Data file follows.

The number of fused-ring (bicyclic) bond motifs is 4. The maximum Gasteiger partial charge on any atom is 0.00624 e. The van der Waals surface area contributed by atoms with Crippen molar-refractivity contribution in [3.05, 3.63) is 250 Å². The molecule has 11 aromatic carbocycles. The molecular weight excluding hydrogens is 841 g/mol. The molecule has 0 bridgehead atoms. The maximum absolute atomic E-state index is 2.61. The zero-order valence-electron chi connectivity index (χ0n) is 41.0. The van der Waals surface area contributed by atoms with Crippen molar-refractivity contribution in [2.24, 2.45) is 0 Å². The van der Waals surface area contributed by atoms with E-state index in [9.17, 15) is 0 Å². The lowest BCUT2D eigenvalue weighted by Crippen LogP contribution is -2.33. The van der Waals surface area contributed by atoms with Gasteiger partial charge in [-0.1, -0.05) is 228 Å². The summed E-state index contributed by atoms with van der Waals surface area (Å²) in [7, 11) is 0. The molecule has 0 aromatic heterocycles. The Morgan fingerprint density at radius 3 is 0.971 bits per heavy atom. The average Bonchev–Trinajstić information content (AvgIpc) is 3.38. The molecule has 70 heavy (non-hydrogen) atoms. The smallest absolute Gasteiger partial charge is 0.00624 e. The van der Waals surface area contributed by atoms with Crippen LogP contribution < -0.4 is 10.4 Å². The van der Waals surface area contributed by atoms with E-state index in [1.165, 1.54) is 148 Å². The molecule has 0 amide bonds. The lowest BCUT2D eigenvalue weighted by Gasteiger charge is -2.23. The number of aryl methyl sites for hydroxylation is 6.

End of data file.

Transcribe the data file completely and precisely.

The number of fused-ring (bicyclic) bond motifs is 4. The maximum Gasteiger partial charge on any atom is 0.00624 e. The van der Waals surface area contributed by atoms with Crippen molar-refractivity contribution in [3.05, 3.63) is 250 Å². The molecule has 11 aromatic carbocycles. The molecular weight excluding hydrogens is 841 g/mol. The molecule has 0 bridgehead atoms. The maximum absolute atomic E-state index is 2.61. The zero-order valence-electron chi connectivity index (χ0n) is 41.0. The van der Waals surface area contributed by atoms with Crippen molar-refractivity contribution in [2.24, 2.45) is 0 Å². The van der Waals surface area contributed by atoms with E-state index in [9.17, 15) is 0 Å². The lowest BCUT2D eigenvalue weighted by Crippen LogP contribution is -2.33. The van der Waals surface area contributed by atoms with Gasteiger partial charge in [-0.1, -0.05) is 228 Å². The summed E-state index contributed by atoms with van der Waals surface area (Å²) in [7, 11) is 0. The molecule has 0 aromatic heterocycles. The Morgan fingerprint density at radius 3 is 0.971 bits per heavy atom. The average Bonchev–Trinajstić information content (AvgIpc) is 3.38. The molecule has 70 heavy (non-hydrogen) atoms. The smallest absolute Gasteiger partial charge is 0.00624 e. The van der Waals surface area contributed by atoms with Crippen LogP contribution < -0.4 is 10.4 Å². The van der Waals surface area contributed by atoms with E-state index in [1.165, 1.54) is 148 Å². The molecule has 0 amide bonds. The lowest BCUT2D eigenvalue weighted by Gasteiger charge is -2.23. The number of aryl methyl sites for hydroxylation is 6.